Written by: Philip Walker and Kori Blacker
How many of you are familiar with the idiom “bells and whistles?”
Urban Dictionary describes “Bells and Whistles” as features or extras to make something more unique and flavorful without necessarily adding to the utility of the primary function.
Usually this refers to cars that are loaded with added features or computer software that has the latest technology. But does this have anything to do with the quality of the product? No.
This reads true in more than one industry, but we are writing to discus its relation to the wine industry. In shopping retail wine it is quite common to purchase by the label and price.
Producers will use the labels as the added “bells and whistles” to help distinguish their bottle from others on the shelf of the super mega warehouse wine store.
But If you are looking to enjoy a good value wine, here is some insight for when you go to select your next bottle.
With over 1,700 wineries in the state of California alone you can imagine the competition. There are several large companies that purchase grapes or bulk juice from all over the state of California.
The juice is blended and package with a cool/cute/sexy or whatever the market analysis dictates type of label with the goal in mind to get you to put it in the cart.
It’s easy, cheap and mostly convenient –this my friends, is what we like to call the dark side. Be warned and be careful as you have no idea what you are about to consume.
When the dark clouds part and the sun rays break through to the bright side, you will find there are also fantastic wines that have very creatively designed labels!
A couple easy ways to know the difference is to read the label and see if it has a winery associated with the name of the wine. Also, if it is labeled as “California” without a particular region, well that indicates that the grapes can be from anywhere throughout the state- not one particular region such as the winery we are featuring today.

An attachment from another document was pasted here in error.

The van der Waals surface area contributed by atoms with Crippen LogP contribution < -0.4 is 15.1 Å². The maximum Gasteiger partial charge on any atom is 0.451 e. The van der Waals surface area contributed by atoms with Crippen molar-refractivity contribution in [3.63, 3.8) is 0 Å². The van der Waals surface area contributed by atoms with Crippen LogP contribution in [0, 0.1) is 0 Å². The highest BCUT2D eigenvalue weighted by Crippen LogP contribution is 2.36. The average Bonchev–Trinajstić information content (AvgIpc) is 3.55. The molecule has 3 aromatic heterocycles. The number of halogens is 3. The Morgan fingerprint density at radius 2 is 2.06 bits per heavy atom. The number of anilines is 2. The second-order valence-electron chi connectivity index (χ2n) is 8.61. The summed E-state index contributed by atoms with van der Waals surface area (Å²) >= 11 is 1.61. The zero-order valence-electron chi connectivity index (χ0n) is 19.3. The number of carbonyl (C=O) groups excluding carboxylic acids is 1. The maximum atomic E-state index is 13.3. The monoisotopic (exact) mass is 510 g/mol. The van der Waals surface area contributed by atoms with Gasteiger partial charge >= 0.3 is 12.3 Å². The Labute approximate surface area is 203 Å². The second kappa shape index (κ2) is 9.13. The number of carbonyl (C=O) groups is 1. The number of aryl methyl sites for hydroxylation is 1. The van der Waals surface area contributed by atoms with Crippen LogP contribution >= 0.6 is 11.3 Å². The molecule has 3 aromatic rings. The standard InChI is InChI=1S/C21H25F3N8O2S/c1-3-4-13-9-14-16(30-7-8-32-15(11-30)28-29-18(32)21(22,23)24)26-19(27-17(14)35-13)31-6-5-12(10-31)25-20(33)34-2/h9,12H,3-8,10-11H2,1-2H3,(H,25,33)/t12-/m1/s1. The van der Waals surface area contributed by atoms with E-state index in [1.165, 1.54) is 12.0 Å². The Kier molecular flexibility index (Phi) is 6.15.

When it comes to cool, stand out, catchy, imaginative, and innovative labels there’s one particular California winery that comes to mind.
With six generations of grape growing heritage the family has managed to transform a small boutique winery to a big time producer without sacrificing the integrity or quality or their wine; they have produced iconic wines equipped with cult followings vintage after vintage (year after year). This winery manages to draw your attention to some very fine wines with their clever names and labels.
Ladies and Gentleman, without further adieu I give you: Michael and David Winery.
Michael and David Phillips are two brothers with a sense of humor, knack for growing grapes, and wine making lineage in Lodi, California the stretches back for nearly a century. They are known for their outlandish labels and over the top, extracted, full flavors that helped make the region famous.
Of course these wines aren’t for everyone but, grilling a steak would be the perfect timing for Michael David’s 2010 Freakshow Cab ($18.99-20.99)! The label looks like a 1920s side show poster that has been cross bread with the Beatles Sgt Peppers Album. The name “Freakshow” comes from the name of the “Super Freak” Vineyard (the original Michael David Vineyard) about a stones throw away from their winery. This particular wine sells out every vintage so get it while you can
Probably appearing as the class clowns of Lodi, their wines are no joke. Look for other labels by these guys: Earthquake, 7 Deadly Zins, Petite Petit, The Inkblot series, the Sin series (lust, gluttony, sloth, rage.) and many others.
You may already be familiar with several of these wines but had no idea they were all related as they have their own image and different names. These wines are big and bold with rich flavors make them approachable and will keep the dude that always has the “biggest cab story” at bay.
Most of the wine is a good bang for the buck so it won’t break the bank. And fellas, if you run out of pickup lines, the label (bells and whistles!) will make a good conversation starter.